With Arctic Centre as the lead partner, 19 Arctic research and outreach institutions from EU member states and EEA countries will carry out a one million euro project aimed at producing a strategic environmental impact assessment plan of the Arctic.
The project now initiated by the European Commission is a first step to strengthen communication within the EU and between the EU and the Arctic community following the rapid development of the Arctic region as a result of economic and climate changes.
“The key idea of the Preparatory Action project is to create an efficient application of science-based information and its fulfillment with views and perspectives of stakeholders both inside and outside of the Arctic”, says Director of the Arctic Centre, Professor Paula Kankaanpää.
It provides a platform to test the effectiveness, functionality and sustainability of the proposal by the consortium to establish an EU Arctic Information Centre. The proposed EU Arctic Information Centre would aim to facilitate information exchange between the EU institutions, Arctic stakeholders and the general public.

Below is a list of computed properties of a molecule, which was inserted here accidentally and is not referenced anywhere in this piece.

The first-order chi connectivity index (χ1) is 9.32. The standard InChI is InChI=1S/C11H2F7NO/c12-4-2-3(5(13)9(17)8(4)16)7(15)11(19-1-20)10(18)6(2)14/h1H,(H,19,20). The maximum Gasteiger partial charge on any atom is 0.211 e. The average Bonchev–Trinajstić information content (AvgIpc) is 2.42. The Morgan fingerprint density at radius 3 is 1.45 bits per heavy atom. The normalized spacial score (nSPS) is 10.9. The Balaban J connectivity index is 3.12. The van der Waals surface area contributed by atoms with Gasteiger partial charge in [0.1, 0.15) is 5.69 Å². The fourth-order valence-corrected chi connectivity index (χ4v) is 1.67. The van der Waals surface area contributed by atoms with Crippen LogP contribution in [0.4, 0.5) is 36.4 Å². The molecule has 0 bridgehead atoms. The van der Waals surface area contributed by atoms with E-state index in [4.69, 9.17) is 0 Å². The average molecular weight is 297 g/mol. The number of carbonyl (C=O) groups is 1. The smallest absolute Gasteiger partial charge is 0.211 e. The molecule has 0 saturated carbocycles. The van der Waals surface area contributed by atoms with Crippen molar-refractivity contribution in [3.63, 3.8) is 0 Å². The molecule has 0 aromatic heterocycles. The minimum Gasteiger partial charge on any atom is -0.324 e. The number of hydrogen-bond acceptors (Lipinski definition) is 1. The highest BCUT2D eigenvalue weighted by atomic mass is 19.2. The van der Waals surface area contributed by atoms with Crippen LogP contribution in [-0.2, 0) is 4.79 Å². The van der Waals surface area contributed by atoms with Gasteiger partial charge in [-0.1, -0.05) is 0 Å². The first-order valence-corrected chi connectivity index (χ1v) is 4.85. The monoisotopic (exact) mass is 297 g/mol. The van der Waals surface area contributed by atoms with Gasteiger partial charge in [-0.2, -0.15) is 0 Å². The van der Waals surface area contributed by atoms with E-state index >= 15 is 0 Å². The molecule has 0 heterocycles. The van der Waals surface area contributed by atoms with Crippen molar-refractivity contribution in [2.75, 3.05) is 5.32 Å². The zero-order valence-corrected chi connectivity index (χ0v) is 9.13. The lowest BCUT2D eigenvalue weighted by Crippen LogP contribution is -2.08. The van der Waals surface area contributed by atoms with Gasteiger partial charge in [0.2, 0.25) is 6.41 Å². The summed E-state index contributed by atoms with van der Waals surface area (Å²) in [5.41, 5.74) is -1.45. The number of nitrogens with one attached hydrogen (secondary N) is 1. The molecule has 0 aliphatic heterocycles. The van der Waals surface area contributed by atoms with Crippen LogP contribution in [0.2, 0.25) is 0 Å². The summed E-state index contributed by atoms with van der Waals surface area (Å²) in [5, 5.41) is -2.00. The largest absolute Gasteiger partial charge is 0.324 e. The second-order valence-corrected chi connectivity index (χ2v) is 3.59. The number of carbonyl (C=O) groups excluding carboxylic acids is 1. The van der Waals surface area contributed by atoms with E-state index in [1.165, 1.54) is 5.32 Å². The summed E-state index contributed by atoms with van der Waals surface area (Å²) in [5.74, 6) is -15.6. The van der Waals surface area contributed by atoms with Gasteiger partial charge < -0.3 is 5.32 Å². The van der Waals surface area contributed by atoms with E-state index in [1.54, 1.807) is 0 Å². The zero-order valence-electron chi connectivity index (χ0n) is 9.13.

Jaime Reynolds who coordinates Arctic issues for the Directorate-General for the Environment within European Commission notes:
“The project does not constitute the launch of an EU Arctic Information Centre itself; however the EU Arctic Information Centre Feasibility Study and Impact Assessment processes included will be fundamental for considering decisions about the establishment of the Centre.”
MURMANSK: Ecological groups gathered on Kola Peninsula fear that Barents nature will be the looser after Oslo decided to call off the environmental minister’s Moscow meeting in response to Russia’s annexation of Crimea.
TROMSØ: Since the first five specimens of snow crab were found in the Barents Sea in 1996, the population has exploded. There is now ten times as much snow crab than king crab in the area, and scientists are just starting to find out how this new species has adopted to life in the Barents Sea.
The current situation in Ukraine makes cross-border cooperation with the neighboring countries even more important, Barents Secretariat leader Rune Rafaelsen says. At the same time, Norway has joined NATO’s condemnation of Russia’s military escalation on the Crimea peninsula.
Board member Amund Trellevik in the press network fears entry-denial of Kremlin’s controversial propaganda-journalist Dmitry Kiselyov could be retaliated by refusing Norwegian journalists access to Russia.